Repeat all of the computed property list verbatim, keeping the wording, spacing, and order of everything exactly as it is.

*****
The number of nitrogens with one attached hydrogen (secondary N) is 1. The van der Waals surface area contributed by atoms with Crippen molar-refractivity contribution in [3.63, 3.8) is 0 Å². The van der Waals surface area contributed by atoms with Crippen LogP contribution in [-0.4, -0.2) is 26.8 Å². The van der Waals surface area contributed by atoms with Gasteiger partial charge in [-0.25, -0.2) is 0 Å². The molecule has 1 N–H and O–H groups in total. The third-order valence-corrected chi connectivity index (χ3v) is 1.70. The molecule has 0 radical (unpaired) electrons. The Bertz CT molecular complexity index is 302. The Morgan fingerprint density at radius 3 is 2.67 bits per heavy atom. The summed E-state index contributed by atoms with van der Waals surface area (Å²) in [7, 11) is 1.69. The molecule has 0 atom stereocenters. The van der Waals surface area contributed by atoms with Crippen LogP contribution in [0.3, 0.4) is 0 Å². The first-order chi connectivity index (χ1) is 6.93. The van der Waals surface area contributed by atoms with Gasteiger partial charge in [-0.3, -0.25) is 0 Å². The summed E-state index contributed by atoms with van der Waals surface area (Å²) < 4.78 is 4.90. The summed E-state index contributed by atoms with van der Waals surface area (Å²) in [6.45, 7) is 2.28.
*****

The number of nitrogens with one attached hydrogen (secondary N) is 1. The van der Waals surface area contributed by atoms with Crippen molar-refractivity contribution in [3.63, 3.8) is 0 Å². The van der Waals surface area contributed by atoms with Crippen LogP contribution in [-0.4, -0.2) is 26.8 Å². The van der Waals surface area contributed by atoms with Gasteiger partial charge in [-0.25, -0.2) is 0 Å². The molecule has 1 N–H and O–H groups in total. The third-order valence-corrected chi connectivity index (χ3v) is 1.70. The molecule has 0 radical (unpaired) electrons. The Bertz CT molecular complexity index is 302. The Morgan fingerprint density at radius 3 is 2.67 bits per heavy atom. The summed E-state index contributed by atoms with van der Waals surface area (Å²) in [7, 11) is 1.69. The molecule has 0 atom stereocenters. The van der Waals surface area contributed by atoms with Crippen LogP contribution in [0.3, 0.4) is 0 Å². The first-order chi connectivity index (χ1) is 6.93. The van der Waals surface area contributed by atoms with Gasteiger partial charge in [-0.3, -0.25) is 0 Å². The summed E-state index contributed by atoms with van der Waals surface area (Å²) < 4.78 is 4.90. The summed E-state index contributed by atoms with van der Waals surface area (Å²) in [6.45, 7) is 2.28.